SEC Charges Ameriprise Financial Services for Failing to Safeguard Client Assets
The Securities and Exchange Commission announced that Ameriprise Financial Services Inc. will pay $4.5 million to settle charges that it failed to safeguard retail investor assets from theft by its representatives.
According to the SEC’s order, five Ameriprise representatives committed numerous fraudulent acts, including forging client documents, and stole more than $1 million in retail client funds over a four-year period. The SEC found that Ameriprise, a registered investment adviser and broker-dealer, failed to adopt and implement policies and procedures reasonably designed to safeguard investor assets against misappropriation by its representatives.
The five representatives were based in Minnesota, Ohio, and Virginia, and three previously pled guilty to criminal charges. Each of the representatives was terminated by Ameriprise for misappropriating client funds. The SEC’s order found that Ameriprise has implemented a new system to safeguard clients’ money and that Ameriprise reimbursed all impacted clients for the losses they incurred due to the misconduct of the five representatives.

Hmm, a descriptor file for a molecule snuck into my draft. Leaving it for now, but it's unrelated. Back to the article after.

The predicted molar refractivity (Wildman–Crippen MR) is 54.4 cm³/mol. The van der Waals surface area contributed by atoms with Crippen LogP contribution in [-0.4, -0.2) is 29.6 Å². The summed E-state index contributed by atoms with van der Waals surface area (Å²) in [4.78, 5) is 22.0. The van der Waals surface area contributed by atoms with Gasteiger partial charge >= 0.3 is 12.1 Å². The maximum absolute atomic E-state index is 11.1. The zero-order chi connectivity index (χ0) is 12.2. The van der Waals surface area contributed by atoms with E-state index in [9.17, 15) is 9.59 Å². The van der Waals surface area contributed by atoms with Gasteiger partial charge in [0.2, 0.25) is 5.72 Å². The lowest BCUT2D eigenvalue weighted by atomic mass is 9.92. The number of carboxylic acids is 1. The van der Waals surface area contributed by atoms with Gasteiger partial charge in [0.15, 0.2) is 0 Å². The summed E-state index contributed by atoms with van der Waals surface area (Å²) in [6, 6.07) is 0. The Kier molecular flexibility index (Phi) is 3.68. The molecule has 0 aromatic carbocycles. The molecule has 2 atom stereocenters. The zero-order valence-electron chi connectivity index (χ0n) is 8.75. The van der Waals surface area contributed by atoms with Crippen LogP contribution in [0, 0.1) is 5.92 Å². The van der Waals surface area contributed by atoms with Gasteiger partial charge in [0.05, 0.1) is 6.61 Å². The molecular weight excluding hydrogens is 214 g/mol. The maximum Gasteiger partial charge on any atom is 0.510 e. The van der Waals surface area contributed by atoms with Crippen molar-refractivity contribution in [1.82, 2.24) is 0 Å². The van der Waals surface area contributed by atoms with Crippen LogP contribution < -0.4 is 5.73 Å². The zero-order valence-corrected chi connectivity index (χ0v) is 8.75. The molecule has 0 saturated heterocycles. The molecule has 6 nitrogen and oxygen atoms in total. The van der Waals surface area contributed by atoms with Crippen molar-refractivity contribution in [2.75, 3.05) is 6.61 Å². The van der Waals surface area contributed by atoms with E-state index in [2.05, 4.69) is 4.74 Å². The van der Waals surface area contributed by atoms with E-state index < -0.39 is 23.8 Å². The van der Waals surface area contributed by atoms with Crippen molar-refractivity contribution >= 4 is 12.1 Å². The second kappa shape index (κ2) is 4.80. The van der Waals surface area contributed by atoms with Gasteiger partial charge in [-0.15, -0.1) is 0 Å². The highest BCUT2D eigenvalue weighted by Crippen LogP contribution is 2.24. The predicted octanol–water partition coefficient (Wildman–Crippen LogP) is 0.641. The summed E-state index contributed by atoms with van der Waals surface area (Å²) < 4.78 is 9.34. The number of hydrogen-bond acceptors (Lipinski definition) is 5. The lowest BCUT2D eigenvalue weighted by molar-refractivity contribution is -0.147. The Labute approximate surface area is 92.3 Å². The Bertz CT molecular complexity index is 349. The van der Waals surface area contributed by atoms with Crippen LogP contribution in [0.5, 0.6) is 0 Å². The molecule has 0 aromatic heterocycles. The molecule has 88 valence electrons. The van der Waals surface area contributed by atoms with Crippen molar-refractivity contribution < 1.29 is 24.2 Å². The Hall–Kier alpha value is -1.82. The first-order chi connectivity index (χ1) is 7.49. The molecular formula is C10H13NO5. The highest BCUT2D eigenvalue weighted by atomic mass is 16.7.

“A critical obligation of an investment adviser is to safeguard investor assets,” said Fuad Rana, an Assistant Director in the SEC’s Division of Enforcement. “Ameriprise failed to meet that obligation and as a consequence was unable to prevent the theft of its clients’ assets.”
The SEC’s order charged Ameriprise with failing to have reasonably designed policies and procedures to prevent its representatives from misappropriating client funds and failing to reasonably supervise the five representatives. Without admitting or denying the findings, Ameriprise agreed to be censured and pay a penalty of $4.5 million.
The SEC’s investigation was conducted by H. Norman Knickle and supervised by Mr. Rana, and was assisted by Thomas Meier, Josh Herbst, and Susan M. Weis of the Chicago Regional Office’s examination staff. The SEC appreciates the assistance of the Financial Industry Regulatory Authority.
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